535 F.2d 624 | Ct. Cl. | 1976

Nichols, Judge,

delivered the opinion of the court:

Plaintiff, Staff Sergeant Aloysius A. J. Flute, was tried for assaulting a Korean civilian on July 8, 1972, before a Special Court-Martial convened at Kunsen Air Base, Korea on August 31 and September 1,1972. Flute was convicted and sentenced to a reduction in rank or grade, and was restricted to the limits of Kunsen Air Base for two months. The conviction and sentence were approved by the Commander of the 3rd Combat Support Group, the convening authority.. Plaintiff applied three times to the Office of the Judge Advocate General (JAG) in accordance with Article 69 of the Uniform Code of Military Justice, 10 U.S.C. Sec. 869 (1970). Relief was denied on all three occasions.

Flute then filed an application on June 20, 1974, for correction of his military records with the Air Force Board for Correction of Military Records (BCMR) pursuant to 10 U.S.C. Sec. 1552. By letter dated October 10, 1974, plaintiff was advised that his application had been denied without a hearing because he “failed to establish a showing of probable error or injustice.” Plaintiff thereafter filed suit in this court under 28 U.S.C. Sec. 1491, seeking back pay because of his reduced rank, and a correction of his military records by voiding his court-martial conviction.

Plaintiff’s motion for summary judgment is based on three points: first, that the court-martial conviction should be overturned because the trial and review thereof were constitutionally unsound; second, that the BCMR acted arbitrarily and capriciously in violation of its own regulations and the due process clause of the Fifth Amendment to the Constitution; and third, that plaintiff was denied equal protection of the *38laws under 10 U.S.C. Sec. 277. Defendant has cross-moved. We do not find any merit in plaintiff’s contentions.

Plaintiff’s first argument is that the court-martial proceeding was constitutionally unfair. The Supreme Court has held that this court has jurisdiction to review court-martial convictions, if at all, only where the alleged infirmities at the court-martial rise to a constitutional level. United States v. Augenblick, 393 U.S. 348 (1969). This is so because of the finality language of the Uniform Code of Military Justice, 10 U.S.C. Sec. 876 which states:

The appellate review of records of trial provided by this chapter, the proceedings, findings, and sentences of courts-martial as approved, reviewed, or affirmed 'as required by this chapter, and all dismissals and discharges carried into execution under sentences by courts-martial following approval, review or affirmation as required by this chapter, are final and conclusive.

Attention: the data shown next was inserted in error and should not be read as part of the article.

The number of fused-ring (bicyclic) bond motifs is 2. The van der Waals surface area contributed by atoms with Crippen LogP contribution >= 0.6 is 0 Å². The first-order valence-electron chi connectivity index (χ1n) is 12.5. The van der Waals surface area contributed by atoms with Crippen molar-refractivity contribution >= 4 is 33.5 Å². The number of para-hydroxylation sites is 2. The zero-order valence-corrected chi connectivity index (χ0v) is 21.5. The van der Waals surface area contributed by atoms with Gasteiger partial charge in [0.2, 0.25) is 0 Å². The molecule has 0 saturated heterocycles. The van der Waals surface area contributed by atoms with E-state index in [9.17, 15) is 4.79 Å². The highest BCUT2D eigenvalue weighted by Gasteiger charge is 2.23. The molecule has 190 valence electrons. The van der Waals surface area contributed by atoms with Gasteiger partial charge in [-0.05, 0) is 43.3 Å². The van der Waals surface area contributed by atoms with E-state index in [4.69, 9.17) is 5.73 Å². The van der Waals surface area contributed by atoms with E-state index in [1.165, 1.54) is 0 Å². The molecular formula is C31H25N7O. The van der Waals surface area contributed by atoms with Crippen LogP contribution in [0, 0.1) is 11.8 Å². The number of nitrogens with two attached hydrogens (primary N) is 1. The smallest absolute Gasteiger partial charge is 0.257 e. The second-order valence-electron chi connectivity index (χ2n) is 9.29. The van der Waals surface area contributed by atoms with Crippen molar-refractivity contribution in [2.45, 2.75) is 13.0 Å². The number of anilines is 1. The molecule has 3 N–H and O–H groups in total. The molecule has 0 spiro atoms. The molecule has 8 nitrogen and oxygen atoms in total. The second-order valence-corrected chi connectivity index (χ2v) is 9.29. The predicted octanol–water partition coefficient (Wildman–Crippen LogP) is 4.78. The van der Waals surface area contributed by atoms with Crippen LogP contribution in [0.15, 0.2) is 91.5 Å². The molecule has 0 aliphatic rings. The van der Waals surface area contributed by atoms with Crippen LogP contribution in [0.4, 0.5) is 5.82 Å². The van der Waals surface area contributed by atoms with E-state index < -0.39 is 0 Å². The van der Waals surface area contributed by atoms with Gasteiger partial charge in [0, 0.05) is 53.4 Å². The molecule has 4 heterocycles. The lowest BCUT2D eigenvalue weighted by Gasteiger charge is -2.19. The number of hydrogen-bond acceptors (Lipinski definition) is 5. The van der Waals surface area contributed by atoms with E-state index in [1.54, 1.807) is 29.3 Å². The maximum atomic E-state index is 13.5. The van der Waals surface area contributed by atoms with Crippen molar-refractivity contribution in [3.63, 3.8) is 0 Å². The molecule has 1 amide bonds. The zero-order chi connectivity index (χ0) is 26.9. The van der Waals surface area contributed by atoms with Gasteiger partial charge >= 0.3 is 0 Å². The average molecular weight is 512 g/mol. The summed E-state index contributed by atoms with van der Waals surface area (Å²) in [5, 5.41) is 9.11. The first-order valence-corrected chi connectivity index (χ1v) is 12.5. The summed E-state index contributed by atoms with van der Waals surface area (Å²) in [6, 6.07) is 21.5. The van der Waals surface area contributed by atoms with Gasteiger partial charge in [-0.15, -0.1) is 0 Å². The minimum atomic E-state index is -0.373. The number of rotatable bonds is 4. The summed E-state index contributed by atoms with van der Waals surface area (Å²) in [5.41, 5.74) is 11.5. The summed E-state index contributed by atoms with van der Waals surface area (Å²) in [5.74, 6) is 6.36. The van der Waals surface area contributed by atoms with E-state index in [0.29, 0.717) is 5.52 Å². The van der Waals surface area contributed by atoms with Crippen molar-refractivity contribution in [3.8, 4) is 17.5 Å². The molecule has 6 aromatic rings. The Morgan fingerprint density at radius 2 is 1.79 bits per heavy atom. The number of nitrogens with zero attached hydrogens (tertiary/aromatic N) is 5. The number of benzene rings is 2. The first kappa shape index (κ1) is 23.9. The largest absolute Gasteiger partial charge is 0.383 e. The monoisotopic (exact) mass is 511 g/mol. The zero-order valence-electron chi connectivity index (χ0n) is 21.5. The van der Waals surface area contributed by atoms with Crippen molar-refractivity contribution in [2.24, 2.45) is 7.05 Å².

This court does not have the authority to retry the facts of a court-martial proceeding nor to act as a reviewing court of the decision of the court-martial tribunal. Artis v. United States, 205 Ct. Cl. 732, 506 F. 2d 1387 (1974).

Plaintiff contends that the judge failed to give the jury an instruction on self-defense and that there were irregularities in the review of the proceeding. The question is whether these alleged defects “rise to a constitutional level” as contemplated by the Supreme Court in Augenblick, supra. A plaintiff in this court must make some showing, not merely an allegation, that he has been subject to constitutional unfairness. Gross v. United States, 209 Ct. Cl. 70, 531 F. 2d 482 (1976). The Supreme Court phrased the issue as follows:

* * * apart from trials conducted in violation of express constitutional mandates, a constitutionally unfair trial takes place only where the barriers and safeguards are so relaxed or forgotten * * * that the proceeding is more a spectacle * * * or tried by ordeal * * * than a disciplined, contest. At 393 U.S. 356. (Emphasis supplied.)

Defendant’s counsel neither requested a self-defense instruction nor objected to the lack of an instruction. The Federal Bules of Criminal Procedure, Bule 30, would bar a party from excepting to an instruction unless he objects *39before the jury retires. In light of this rule, it would seem that a merely erroneous instruction does not deprive the accused of a constitutionally fair trial. Mere error in admitting or excluding evidence does not make a court-martial constitutionally unfair. Military tribunals must be accorded reasonable scope for the exercise of judgment. Plaintiff also alleged that there were constitutional defects in the post-trial review procedure, specifically that the Government lost or misplaced 2 pages of the court-martial Record of Trial, thus precluding an intelligent review of the trial. In its petition, plaintiff complained that the “post-trial review did not contain a summary of evidence, an opinion as to the adequacy of the evidence, the effect of any error or irregularity at trial, a specific recommendation as to the actions to be taken and specific reasons for opinions and recommendations.”